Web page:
After reaching a record high vacancy rate of 10.3 per cent in 2016, the multi-family sector has rebounded.
The latest CMHC report, which was just released, indicates as of Oct 2019 that rate dropped to 5.7 per cent. That’s a significant decrease in just three years, 4.6 per cent to be exact, despite a rising supply of new rental units.
What contributed to the turn around?
There are three major factors that contributed to absorption exceeding the new supply.
The report indicated between January and September of 2019, there were 5,600 mostly full-time jobs added to Saskatoon’s economy.
Many households turned to rental accommodation due to the federal government’s introduction of more stringent mortgage qualification rules.
International migration was the main contributor to population growth in Saskatoon which accounts for the third factor
What’s happening to rental rates?
The average rent increased 2 per cent over 2018 to $1,046 per month.
That average breaks down to $722 for bachelor suites, $930 for one bedrooms, $1,129 for two bedrooms and $1,280 for three bedrooms.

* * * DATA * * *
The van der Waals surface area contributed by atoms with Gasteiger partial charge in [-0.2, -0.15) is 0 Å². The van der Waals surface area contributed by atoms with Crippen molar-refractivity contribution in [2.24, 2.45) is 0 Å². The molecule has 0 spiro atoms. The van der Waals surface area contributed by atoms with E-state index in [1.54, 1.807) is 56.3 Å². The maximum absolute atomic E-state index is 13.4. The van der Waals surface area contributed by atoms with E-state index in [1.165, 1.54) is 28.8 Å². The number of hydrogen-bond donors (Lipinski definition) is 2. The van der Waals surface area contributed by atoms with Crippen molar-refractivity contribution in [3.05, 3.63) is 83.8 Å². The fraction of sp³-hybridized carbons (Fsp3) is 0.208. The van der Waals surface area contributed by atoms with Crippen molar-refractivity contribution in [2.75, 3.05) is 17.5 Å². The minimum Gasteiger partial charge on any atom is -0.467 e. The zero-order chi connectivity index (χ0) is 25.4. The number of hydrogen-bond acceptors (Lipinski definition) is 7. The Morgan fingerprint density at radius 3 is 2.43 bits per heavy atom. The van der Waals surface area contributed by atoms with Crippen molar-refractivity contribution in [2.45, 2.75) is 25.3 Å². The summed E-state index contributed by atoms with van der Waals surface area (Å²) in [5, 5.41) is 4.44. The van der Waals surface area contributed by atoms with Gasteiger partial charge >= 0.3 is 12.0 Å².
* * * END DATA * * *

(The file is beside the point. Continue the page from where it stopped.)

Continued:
This is the second consecutive year that rents have increased.
As you might guess, condominiums command higher rents due to the additional amenities they typically have to offer
One challenging area remains
The 2019 report indicated Saskatoon Southwest is still struggling with a vacancy rate in excess of 12 per cent.
Of the nine areas within the report, the two reporting the next highest are Central which is just under 7 per cent and North which is just over 7 per cent.
In contrast to the Southwest with the highest, as you can see by the following graph, the west has the lowest vacancy at 2.5 per cent.
With a drop of 2.6 per cent in the Saskatoon apartment vacancy in just one year (in spite of an increase of 477 units on the market) and following the trend of the last three years, I feel pretty safe in projecting that CMHC will be reporting an average rate of under 5 per cent in their fall 2020 Market Update.
This trend of continued absorption, depending upon the amount of new construction, is likely to place continued pressure on rental rates.
Posted by Barry Stuart